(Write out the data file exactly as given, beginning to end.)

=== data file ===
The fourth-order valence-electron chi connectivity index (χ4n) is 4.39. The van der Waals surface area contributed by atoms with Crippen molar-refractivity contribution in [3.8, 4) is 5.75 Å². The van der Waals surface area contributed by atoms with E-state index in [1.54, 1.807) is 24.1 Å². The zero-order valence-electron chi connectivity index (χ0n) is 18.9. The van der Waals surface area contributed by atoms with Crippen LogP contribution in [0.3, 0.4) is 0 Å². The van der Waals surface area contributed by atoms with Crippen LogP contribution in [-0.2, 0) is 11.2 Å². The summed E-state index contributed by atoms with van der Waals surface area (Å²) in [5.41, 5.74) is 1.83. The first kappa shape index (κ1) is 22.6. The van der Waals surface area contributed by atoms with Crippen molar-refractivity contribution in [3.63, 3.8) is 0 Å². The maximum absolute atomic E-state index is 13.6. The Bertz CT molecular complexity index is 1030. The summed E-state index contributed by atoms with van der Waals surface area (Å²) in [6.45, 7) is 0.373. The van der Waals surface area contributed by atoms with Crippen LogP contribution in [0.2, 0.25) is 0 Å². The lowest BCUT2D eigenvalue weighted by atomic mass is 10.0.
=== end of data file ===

The fourth-order valence-electron chi connectivity index (χ4n) is 4.39. The van der Waals surface area contributed by atoms with Crippen molar-refractivity contribution in [3.8, 4) is 5.75 Å². The van der Waals surface area contributed by atoms with E-state index in [1.54, 1.807) is 24.1 Å². The zero-order valence-electron chi connectivity index (χ0n) is 18.9. The van der Waals surface area contributed by atoms with Crippen LogP contribution in [0.3, 0.4) is 0 Å². The van der Waals surface area contributed by atoms with Crippen LogP contribution in [-0.2, 0) is 11.2 Å². The summed E-state index contributed by atoms with van der Waals surface area (Å²) in [5.41, 5.74) is 1.83. The first kappa shape index (κ1) is 22.6. The van der Waals surface area contributed by atoms with Crippen molar-refractivity contribution in [3.63, 3.8) is 0 Å². The maximum absolute atomic E-state index is 13.6. The Bertz CT molecular complexity index is 1030. The summed E-state index contributed by atoms with van der Waals surface area (Å²) in [6.45, 7) is 0.373. The van der Waals surface area contributed by atoms with Crippen LogP contribution in [0.2, 0.25) is 0 Å². The lowest BCUT2D eigenvalue weighted by atomic mass is 10.0.